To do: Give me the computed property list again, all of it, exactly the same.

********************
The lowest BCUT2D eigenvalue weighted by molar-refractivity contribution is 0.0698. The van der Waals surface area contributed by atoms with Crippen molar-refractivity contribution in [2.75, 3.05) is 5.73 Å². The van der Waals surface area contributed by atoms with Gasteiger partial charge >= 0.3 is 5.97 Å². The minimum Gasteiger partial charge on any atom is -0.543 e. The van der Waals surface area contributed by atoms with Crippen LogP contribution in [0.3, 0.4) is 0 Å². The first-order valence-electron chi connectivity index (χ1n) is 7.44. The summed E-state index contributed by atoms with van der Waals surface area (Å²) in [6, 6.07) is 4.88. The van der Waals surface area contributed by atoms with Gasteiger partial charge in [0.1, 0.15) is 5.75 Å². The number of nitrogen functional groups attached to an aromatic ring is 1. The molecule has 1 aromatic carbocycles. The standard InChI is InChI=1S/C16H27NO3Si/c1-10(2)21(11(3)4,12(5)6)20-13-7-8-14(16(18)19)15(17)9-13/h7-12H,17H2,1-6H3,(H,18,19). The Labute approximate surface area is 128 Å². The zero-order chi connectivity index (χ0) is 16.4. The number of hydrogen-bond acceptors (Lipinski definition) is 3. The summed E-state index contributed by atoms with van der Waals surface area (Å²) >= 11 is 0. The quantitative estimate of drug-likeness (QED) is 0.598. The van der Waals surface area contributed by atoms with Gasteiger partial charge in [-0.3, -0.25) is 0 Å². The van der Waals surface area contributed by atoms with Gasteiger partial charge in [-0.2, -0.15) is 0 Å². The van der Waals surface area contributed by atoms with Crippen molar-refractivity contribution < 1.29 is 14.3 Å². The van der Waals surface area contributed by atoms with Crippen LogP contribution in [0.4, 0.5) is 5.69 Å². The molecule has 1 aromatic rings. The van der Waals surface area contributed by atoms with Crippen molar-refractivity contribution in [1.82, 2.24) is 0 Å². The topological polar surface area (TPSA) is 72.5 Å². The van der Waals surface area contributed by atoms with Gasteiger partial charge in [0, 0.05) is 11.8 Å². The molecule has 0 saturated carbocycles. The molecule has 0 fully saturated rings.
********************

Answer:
The lowest BCUT2D eigenvalue weighted by molar-refractivity contribution is 0.0698. The van der Waals surface area contributed by atoms with Crippen molar-refractivity contribution in [2.75, 3.05) is 5.73 Å². The van der Waals surface area contributed by atoms with Gasteiger partial charge >= 0.3 is 5.97 Å². The minimum Gasteiger partial charge on any atom is -0.543 e. The van der Waals surface area contributed by atoms with Crippen LogP contribution in [0.3, 0.4) is 0 Å². The first-order valence-electron chi connectivity index (χ1n) is 7.44. The summed E-state index contributed by atoms with van der Waals surface area (Å²) in [6, 6.07) is 4.88. The van der Waals surface area contributed by atoms with Gasteiger partial charge in [0.1, 0.15) is 5.75 Å². The number of nitrogen functional groups attached to an aromatic ring is 1. The molecule has 1 aromatic carbocycles. The standard InChI is InChI=1S/C16H27NO3Si/c1-10(2)21(11(3)4,12(5)6)20-13-7-8-14(16(18)19)15(17)9-13/h7-12H,17H2,1-6H3,(H,18,19). The Labute approximate surface area is 128 Å². The zero-order chi connectivity index (χ0) is 16.4. The number of hydrogen-bond acceptors (Lipinski definition) is 3. The summed E-state index contributed by atoms with van der Waals surface area (Å²) >= 11 is 0. The quantitative estimate of drug-likeness (QED) is 0.598. The van der Waals surface area contributed by atoms with Gasteiger partial charge in [-0.3, -0.25) is 0 Å². The van der Waals surface area contributed by atoms with Gasteiger partial charge in [-0.2, -0.15) is 0 Å². The van der Waals surface area contributed by atoms with Crippen molar-refractivity contribution < 1.29 is 14.3 Å². The van der Waals surface area contributed by atoms with Crippen LogP contribution in [0.4, 0.5) is 5.69 Å². The molecule has 1 aromatic rings. The van der Waals surface area contributed by atoms with Crippen molar-refractivity contribution in [1.82, 2.24) is 0 Å². The topological polar surface area (TPSA) is 72.5 Å². The van der Waals surface area contributed by atoms with Gasteiger partial charge in [0, 0.05) is 11.8 Å². The molecule has 0 saturated carbocycles. The molecule has 0 fully saturated rings.